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Rebecca

Rebecca, the 1938 romantic suspense novel by Daphne du Maurier, is clever in its plot, lovely in its prose, fascinating in its characterization. The movie version, in contrast, is a disappointment. Alfred Hitchcock's style, especially the moody lighting and threatening shadows, is magnificent—but it didn't redeem the jumpiness that resulted from squeezing the 400+ page book into two hours. And how could any film match the poetic opening paragraphs?

Last night I dreamt I went to Manderley again. It seemed to me I stood by the iron gate leading to the drive, and for a while I could not enter, for the way was barred to me. There was a padlock and a chain upon the gate. I called in my dream to the lodge-keeper, and had no answer, and peering closer through the rusted spokes of the gate I saw that the lodge was uninhabited.

No smoke came from the chimney, and the little lattice windows gaped forlorn. Then, like all dreamers, I was possessed of a sudden with supernatural powers and passed like a spirit through the barrier before me. The drive wound away in front of me, twisting and turning as it had always done, but as I advanced I was aware that a change had come upon it; it was narrow and unkept, not the drive that we had known. At first I was puzzled and did not understand, and it was only when I bent my head to avoid the low swinging branch of a tree that I realised what had happened. Nature had come into her own again and, little by, little, in her stealthy, insidious way had encroached upon the drive with long tenacious fingers. The woods, always a menace even in the past, had triumphed in the end. They crowded, dark and uncontrolled, to the borders of the drive. The beeches with white, naked limbs leant close to one another, their branches intermingled in a strange embrace, making a vault above my head like the archway of a church. And there were other trees as well, trees that I did not recognise, squat oaks and tortured elms that straggled cheek by jowl with the beeches, and had thrust themselves out of the quiet earth, along with monster shrubs and plants, none of which I remembered.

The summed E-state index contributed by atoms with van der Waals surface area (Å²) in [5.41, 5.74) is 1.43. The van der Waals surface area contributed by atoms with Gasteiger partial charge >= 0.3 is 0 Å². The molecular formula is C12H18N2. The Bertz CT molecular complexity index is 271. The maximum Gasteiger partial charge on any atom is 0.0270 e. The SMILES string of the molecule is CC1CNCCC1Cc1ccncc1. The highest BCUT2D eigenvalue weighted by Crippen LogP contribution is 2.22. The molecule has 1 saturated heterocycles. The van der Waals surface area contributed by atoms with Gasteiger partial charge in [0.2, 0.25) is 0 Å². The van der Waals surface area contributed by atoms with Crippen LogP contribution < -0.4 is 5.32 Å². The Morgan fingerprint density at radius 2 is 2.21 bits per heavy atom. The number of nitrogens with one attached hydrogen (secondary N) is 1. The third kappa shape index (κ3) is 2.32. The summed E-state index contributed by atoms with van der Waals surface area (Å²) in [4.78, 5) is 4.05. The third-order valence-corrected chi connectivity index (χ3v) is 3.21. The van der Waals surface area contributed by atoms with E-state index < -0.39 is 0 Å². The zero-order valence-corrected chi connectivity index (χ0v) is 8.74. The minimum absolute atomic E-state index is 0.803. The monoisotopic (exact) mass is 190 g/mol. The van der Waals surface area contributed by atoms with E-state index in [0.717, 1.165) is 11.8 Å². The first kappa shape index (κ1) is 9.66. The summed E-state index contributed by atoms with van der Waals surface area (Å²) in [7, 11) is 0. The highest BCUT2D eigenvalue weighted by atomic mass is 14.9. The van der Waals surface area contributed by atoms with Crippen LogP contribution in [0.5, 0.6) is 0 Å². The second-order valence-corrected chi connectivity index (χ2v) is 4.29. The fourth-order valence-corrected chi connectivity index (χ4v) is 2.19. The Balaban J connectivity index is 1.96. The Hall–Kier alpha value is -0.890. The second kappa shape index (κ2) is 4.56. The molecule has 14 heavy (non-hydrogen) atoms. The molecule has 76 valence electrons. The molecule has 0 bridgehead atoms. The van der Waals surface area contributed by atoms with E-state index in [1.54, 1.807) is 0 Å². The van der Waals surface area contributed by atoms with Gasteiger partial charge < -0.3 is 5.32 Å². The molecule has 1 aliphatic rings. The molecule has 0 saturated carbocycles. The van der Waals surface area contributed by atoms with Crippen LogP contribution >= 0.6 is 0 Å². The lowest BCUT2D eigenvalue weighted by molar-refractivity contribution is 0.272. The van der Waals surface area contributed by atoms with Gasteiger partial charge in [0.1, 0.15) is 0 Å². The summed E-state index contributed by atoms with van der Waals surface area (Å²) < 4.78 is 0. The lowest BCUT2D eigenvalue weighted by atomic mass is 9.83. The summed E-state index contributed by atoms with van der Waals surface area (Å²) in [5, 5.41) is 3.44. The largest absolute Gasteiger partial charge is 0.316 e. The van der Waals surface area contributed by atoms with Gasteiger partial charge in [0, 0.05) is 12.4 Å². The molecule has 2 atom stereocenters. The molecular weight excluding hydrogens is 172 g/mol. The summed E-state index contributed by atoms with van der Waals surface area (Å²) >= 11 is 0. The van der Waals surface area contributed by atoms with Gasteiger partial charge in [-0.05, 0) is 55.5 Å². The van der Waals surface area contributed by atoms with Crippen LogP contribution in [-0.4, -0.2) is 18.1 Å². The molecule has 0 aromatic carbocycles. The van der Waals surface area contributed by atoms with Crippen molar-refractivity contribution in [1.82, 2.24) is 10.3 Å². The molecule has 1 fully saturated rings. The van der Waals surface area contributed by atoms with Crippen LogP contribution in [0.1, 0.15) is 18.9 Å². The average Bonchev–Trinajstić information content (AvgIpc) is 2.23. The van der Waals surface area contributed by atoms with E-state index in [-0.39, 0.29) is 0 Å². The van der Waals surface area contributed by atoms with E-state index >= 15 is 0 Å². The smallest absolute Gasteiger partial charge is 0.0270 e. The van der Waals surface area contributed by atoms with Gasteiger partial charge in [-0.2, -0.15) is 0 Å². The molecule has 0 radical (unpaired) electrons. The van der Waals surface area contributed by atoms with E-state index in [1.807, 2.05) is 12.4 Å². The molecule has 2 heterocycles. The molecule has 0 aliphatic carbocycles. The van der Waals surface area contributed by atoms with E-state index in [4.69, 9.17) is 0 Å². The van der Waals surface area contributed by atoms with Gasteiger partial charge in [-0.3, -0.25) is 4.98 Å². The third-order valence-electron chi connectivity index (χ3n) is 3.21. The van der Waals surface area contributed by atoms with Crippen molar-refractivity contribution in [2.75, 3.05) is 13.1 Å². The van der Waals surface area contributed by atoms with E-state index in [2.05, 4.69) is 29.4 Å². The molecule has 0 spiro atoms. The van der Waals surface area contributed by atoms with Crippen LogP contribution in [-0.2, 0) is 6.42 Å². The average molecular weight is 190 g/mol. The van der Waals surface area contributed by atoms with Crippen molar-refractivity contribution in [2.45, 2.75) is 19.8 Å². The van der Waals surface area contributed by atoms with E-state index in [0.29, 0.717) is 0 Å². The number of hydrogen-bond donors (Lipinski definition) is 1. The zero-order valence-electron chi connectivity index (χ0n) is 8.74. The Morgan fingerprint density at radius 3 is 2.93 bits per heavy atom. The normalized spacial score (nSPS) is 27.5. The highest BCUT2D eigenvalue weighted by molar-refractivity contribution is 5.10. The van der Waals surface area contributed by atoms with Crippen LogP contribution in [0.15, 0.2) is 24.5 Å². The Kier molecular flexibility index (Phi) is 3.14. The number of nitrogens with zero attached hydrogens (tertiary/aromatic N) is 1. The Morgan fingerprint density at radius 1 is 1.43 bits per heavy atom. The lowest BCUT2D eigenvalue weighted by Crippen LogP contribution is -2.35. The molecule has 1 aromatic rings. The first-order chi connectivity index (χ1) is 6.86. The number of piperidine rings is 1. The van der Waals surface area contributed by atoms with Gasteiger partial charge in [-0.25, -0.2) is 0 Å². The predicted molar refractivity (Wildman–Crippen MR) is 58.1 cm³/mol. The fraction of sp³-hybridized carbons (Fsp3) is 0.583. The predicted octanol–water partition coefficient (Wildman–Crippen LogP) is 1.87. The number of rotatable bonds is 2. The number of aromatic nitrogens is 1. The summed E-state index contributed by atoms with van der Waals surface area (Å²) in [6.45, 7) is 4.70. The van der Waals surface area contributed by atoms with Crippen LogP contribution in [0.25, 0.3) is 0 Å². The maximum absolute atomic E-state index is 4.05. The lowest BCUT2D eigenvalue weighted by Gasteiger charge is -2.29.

The drive was a ribbon now, a thread of its former self, with gravel surface gone, and choked with grass and moss. The trees had thrown out low branches, making an impediment to progress; the gnarled roots looked like skeleton claws. Scattered here and again amongst this jungle growth I would recognise shrubs that had been landmarks in our time, things of culture and of grace, hydrangeas whose blue heads had been famous. No hand had checked their progress, and they had gone native now, rearing to monster height without a bloom, black and ugly as the nameless parasites that grew beside them.

Perhaps it was a mistake to try to watch the movie so soon after reading the book; it felt like a clumsy abridgment. Maybe in a few years ...

^z - 2009-10-18